There are many misconceptions about the role “results” play in achieving our goals (whatever they may be.)
We should define a couple of words before we move on – outcome and process. An outcome is centered on results, beating others and posting it on social media. A process involves focusing on what we need to do perform our very best, such as how we prepare and nurture our souls, training, or even practicing mindfulness. Notice how an outcome is focused on “things” outside of you. While in contrast, a process is focused entirely on you?
Most of us think that (myself included at times), in order to get the results we want, we need to focus on those results. Wanna get better at yoga? Gotta be more flexible! Loose a few pounds before summer begins … When does the outcome of a competition occur? At the end of course. If we become obsessed on the outcome, we are not focused on the process – What we need to do to perform our best from the start to the finish. What makes you nervous before yoga class or a big ride, the process or the outcome? It’s the outcome, and more specifically, a bad outcome such as not performing well or tumbling over trying to reach your “peak” pose. When we focus on the outcome, we are far less likely to get the outcome we want.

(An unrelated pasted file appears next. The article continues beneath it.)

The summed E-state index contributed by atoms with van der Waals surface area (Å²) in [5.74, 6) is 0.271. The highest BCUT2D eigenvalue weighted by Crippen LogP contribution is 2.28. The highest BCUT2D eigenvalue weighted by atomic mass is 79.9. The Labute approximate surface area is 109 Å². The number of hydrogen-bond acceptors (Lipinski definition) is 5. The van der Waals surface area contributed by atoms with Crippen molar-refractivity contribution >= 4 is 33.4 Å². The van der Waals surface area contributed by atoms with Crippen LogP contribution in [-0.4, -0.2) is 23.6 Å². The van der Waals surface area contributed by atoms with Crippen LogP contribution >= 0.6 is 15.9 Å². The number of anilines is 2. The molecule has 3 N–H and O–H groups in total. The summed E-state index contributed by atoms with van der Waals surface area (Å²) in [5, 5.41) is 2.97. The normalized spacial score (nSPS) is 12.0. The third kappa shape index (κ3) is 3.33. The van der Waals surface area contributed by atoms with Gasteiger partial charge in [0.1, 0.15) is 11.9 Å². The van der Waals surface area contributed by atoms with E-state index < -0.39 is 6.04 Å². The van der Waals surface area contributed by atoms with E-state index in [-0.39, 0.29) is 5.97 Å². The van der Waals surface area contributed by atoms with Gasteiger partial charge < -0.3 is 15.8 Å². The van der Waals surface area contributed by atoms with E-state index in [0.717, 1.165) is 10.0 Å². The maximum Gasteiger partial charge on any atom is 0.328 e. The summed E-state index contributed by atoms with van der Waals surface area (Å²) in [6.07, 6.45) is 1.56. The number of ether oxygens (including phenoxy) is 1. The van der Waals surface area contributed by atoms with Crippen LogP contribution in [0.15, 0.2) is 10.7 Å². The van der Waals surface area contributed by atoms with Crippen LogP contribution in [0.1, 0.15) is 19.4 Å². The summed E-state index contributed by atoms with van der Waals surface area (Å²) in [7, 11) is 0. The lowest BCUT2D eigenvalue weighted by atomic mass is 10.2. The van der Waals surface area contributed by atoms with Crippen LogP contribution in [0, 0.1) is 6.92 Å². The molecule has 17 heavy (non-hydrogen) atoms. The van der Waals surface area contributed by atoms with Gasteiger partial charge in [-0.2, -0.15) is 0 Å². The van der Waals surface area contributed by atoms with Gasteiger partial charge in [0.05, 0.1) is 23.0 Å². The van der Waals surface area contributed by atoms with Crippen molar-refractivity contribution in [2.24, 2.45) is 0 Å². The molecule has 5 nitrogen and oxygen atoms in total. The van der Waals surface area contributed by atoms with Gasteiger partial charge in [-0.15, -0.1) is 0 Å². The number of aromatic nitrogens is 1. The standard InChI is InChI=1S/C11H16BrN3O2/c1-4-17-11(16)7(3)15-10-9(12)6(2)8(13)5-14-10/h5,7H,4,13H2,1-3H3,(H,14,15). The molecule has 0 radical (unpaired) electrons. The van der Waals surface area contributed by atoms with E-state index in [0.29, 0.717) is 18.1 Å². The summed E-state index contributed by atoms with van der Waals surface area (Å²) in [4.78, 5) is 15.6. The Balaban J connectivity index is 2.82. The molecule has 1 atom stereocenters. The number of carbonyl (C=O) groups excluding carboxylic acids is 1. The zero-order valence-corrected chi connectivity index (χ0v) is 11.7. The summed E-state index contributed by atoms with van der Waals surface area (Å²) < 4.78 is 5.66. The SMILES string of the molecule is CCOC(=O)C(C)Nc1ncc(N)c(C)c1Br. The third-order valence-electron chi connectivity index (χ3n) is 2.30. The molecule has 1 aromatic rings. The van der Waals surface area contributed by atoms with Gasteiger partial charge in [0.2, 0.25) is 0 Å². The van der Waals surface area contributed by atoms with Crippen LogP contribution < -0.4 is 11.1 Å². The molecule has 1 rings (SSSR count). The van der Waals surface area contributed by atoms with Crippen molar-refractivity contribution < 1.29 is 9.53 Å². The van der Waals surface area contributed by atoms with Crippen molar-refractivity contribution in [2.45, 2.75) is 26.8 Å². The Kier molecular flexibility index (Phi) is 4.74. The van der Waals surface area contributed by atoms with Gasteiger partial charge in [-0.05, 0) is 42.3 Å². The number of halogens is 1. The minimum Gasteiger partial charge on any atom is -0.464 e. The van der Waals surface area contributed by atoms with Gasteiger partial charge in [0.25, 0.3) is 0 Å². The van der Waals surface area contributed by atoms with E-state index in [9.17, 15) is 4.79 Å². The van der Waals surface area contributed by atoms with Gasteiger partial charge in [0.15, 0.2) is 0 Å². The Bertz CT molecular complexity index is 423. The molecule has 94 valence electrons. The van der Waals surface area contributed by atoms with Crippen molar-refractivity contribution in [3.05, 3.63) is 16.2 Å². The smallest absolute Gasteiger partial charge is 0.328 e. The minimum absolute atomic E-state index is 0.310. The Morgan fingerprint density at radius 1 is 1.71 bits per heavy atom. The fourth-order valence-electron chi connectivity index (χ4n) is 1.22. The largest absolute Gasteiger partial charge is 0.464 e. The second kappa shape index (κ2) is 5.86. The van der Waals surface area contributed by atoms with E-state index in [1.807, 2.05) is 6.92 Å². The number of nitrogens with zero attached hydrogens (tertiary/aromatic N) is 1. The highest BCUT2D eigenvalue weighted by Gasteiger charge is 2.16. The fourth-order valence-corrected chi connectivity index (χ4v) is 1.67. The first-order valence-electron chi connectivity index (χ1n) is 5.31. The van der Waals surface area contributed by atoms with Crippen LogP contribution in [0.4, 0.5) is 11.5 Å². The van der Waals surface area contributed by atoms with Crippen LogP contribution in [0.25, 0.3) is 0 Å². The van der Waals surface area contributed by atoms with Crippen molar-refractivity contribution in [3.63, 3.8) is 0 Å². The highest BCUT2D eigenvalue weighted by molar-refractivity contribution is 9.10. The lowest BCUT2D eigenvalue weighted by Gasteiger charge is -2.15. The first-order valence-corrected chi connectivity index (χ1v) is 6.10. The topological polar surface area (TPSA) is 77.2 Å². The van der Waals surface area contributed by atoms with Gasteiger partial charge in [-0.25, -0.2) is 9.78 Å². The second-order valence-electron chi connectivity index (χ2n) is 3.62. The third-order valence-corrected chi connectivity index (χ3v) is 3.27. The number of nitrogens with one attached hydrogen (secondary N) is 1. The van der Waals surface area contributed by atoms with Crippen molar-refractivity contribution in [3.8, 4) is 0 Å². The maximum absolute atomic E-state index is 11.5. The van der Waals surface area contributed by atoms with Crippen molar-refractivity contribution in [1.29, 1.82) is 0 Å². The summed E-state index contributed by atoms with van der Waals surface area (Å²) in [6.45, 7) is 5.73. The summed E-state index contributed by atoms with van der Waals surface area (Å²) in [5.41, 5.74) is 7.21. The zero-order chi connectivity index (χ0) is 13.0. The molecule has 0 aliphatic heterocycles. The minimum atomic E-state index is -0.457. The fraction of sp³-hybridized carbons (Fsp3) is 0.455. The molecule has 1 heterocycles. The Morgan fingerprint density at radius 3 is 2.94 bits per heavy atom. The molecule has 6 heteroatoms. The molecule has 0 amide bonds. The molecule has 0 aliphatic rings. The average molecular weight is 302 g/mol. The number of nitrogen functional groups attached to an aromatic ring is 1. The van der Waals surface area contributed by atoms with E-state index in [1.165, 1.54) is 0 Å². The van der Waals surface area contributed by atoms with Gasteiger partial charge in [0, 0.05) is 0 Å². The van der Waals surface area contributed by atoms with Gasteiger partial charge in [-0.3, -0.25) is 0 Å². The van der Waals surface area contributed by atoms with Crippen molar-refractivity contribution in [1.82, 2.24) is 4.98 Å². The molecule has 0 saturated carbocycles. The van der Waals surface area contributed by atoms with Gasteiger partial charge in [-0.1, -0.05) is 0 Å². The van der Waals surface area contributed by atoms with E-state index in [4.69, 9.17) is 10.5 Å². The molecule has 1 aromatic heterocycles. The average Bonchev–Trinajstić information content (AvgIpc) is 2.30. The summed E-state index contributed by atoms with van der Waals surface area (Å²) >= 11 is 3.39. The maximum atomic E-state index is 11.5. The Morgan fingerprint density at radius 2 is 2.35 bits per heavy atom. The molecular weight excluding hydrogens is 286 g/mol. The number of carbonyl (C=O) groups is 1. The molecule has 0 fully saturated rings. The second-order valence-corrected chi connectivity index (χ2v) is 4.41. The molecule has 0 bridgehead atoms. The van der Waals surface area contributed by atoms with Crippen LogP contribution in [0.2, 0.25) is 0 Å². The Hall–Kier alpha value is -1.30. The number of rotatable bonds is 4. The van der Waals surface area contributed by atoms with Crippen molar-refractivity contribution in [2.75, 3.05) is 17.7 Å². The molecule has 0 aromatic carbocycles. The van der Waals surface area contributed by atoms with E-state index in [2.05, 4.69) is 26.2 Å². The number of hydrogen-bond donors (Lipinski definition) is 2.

When we pause to focus on the process, we increase the chances of achieving the results we so richly deserve.
Sometimes, I can’t shift my heart from the outcome to process, the best thing I can do when this happens, is to get out of my mind completely. In other words, I go for an early morning walk, bike ride, or like yesterday morning – yoga practice in a quiet park. These moments gently take me from thinking about the outcome to, feeling the process.
“Be a lotus in the pond,” she said, “opening
slowly, no single energy tugging
against another but peacefully,
I couldn’t even touch my toes.
“Feel your quadriceps stretching?” she asked.
Well, something was certainly stretching.
Standing impressively upright, she
raised one leg and placed it against
the other, then lifted her arms and
shook her hands like leaves. “Be a tree,” she said.
I lay on the floor, exhausted.
But to be a lotus in the pond
opening slowly, and very slowly rising–
that I could do.